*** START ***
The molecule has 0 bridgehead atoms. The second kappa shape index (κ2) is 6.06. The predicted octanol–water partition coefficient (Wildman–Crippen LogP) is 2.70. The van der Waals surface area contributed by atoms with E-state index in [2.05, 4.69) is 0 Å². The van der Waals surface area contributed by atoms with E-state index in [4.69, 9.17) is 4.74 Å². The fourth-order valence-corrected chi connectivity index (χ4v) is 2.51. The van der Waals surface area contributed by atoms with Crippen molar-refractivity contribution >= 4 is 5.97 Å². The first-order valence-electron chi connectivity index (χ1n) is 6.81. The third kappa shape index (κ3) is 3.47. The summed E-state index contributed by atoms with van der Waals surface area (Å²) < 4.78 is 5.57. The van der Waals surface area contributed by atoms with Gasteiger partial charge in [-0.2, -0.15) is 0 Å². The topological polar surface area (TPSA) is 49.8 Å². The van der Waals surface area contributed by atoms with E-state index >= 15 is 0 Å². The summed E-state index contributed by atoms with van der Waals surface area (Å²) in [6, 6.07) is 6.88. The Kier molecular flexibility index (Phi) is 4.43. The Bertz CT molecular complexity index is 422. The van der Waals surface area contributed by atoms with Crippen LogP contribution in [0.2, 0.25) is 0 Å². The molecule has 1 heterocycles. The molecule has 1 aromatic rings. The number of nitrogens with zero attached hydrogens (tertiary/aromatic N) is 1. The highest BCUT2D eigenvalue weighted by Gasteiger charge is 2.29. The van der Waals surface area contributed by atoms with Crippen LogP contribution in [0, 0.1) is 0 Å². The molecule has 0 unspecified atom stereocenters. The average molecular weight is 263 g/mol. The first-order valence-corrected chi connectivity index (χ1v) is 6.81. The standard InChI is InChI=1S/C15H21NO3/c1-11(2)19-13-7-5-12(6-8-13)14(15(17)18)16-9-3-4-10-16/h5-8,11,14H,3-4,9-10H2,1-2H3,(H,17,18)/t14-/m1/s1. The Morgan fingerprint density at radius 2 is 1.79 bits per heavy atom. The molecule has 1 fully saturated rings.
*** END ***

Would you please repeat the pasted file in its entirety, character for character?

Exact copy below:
The molecule has 0 bridgehead atoms. The second kappa shape index (κ2) is 6.06. The predicted octanol–water partition coefficient (Wildman–Crippen LogP) is 2.70. The van der Waals surface area contributed by atoms with E-state index in [2.05, 4.69) is 0 Å². The van der Waals surface area contributed by atoms with E-state index in [4.69, 9.17) is 4.74 Å². The fourth-order valence-corrected chi connectivity index (χ4v) is 2.51. The van der Waals surface area contributed by atoms with Crippen molar-refractivity contribution >= 4 is 5.97 Å². The first-order valence-electron chi connectivity index (χ1n) is 6.81. The third kappa shape index (κ3) is 3.47. The summed E-state index contributed by atoms with van der Waals surface area (Å²) < 4.78 is 5.57. The van der Waals surface area contributed by atoms with Gasteiger partial charge in [-0.2, -0.15) is 0 Å². The topological polar surface area (TPSA) is 49.8 Å². The van der Waals surface area contributed by atoms with E-state index >= 15 is 0 Å². The summed E-state index contributed by atoms with van der Waals surface area (Å²) in [6, 6.07) is 6.88. The Kier molecular flexibility index (Phi) is 4.43. The Bertz CT molecular complexity index is 422. The van der Waals surface area contributed by atoms with Crippen LogP contribution in [0.2, 0.25) is 0 Å². The molecule has 1 heterocycles. The molecule has 1 aromatic rings. The number of nitrogens with zero attached hydrogens (tertiary/aromatic N) is 1. The highest BCUT2D eigenvalue weighted by Gasteiger charge is 2.29. The van der Waals surface area contributed by atoms with Crippen LogP contribution in [0, 0.1) is 0 Å². The molecule has 0 unspecified atom stereocenters. The average molecular weight is 263 g/mol. The first-order valence-corrected chi connectivity index (χ1v) is 6.81. The standard InChI is InChI=1S/C15H21NO3/c1-11(2)19-13-7-5-12(6-8-13)14(15(17)18)16-9-3-4-10-16/h5-8,11,14H,3-4,9-10H2,1-2H3,(H,17,18)/t14-/m1/s1. The Morgan fingerprint density at radius 2 is 1.79 bits per heavy atom. The molecule has 1 fully saturated rings.